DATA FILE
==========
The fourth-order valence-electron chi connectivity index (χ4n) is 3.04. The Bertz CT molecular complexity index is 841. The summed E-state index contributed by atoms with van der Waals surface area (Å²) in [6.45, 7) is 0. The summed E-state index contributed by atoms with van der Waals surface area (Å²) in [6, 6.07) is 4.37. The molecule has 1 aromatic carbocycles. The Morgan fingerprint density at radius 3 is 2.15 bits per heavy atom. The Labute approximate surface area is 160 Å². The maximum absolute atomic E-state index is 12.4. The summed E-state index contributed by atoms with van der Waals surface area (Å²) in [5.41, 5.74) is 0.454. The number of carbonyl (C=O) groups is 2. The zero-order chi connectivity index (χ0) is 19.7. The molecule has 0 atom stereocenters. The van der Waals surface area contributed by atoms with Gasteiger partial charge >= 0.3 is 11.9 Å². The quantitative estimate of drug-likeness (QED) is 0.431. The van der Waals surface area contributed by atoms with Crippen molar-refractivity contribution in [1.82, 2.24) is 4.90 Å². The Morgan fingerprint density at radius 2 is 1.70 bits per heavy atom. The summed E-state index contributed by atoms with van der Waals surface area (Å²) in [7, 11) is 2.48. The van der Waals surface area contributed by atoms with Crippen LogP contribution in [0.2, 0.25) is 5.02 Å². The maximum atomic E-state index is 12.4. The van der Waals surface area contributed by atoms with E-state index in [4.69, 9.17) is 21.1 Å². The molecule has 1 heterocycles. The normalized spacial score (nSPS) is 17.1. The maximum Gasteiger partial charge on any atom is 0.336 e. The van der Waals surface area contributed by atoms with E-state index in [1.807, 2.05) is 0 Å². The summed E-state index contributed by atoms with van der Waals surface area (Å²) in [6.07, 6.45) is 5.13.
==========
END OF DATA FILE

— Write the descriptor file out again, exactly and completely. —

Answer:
The fourth-order valence-electron chi connectivity index (χ4n) is 3.04. The Bertz CT molecular complexity index is 841. The summed E-state index contributed by atoms with van der Waals surface area (Å²) in [6.45, 7) is 0. The summed E-state index contributed by atoms with van der Waals surface area (Å²) in [6, 6.07) is 4.37. The molecule has 1 aromatic carbocycles. The Morgan fingerprint density at radius 3 is 2.15 bits per heavy atom. The Labute approximate surface area is 160 Å². The maximum absolute atomic E-state index is 12.4. The summed E-state index contributed by atoms with van der Waals surface area (Å²) in [5.41, 5.74) is 0.454. The number of carbonyl (C=O) groups is 2. The zero-order chi connectivity index (χ0) is 19.7. The molecule has 0 atom stereocenters. The van der Waals surface area contributed by atoms with Gasteiger partial charge >= 0.3 is 11.9 Å². The quantitative estimate of drug-likeness (QED) is 0.431. The van der Waals surface area contributed by atoms with Crippen molar-refractivity contribution in [1.82, 2.24) is 4.90 Å². The Morgan fingerprint density at radius 2 is 1.70 bits per heavy atom. The summed E-state index contributed by atoms with van der Waals surface area (Å²) in [7, 11) is 2.48. The van der Waals surface area contributed by atoms with Crippen LogP contribution in [0.2, 0.25) is 5.02 Å². The maximum atomic E-state index is 12.4. The van der Waals surface area contributed by atoms with E-state index in [4.69, 9.17) is 21.1 Å². The molecule has 1 heterocycles. The normalized spacial score (nSPS) is 17.1. The maximum Gasteiger partial charge on any atom is 0.336 e. The van der Waals surface area contributed by atoms with E-state index in [1.807, 2.05) is 0 Å². The summed E-state index contributed by atoms with van der Waals surface area (Å²) in [6.07, 6.45) is 5.13.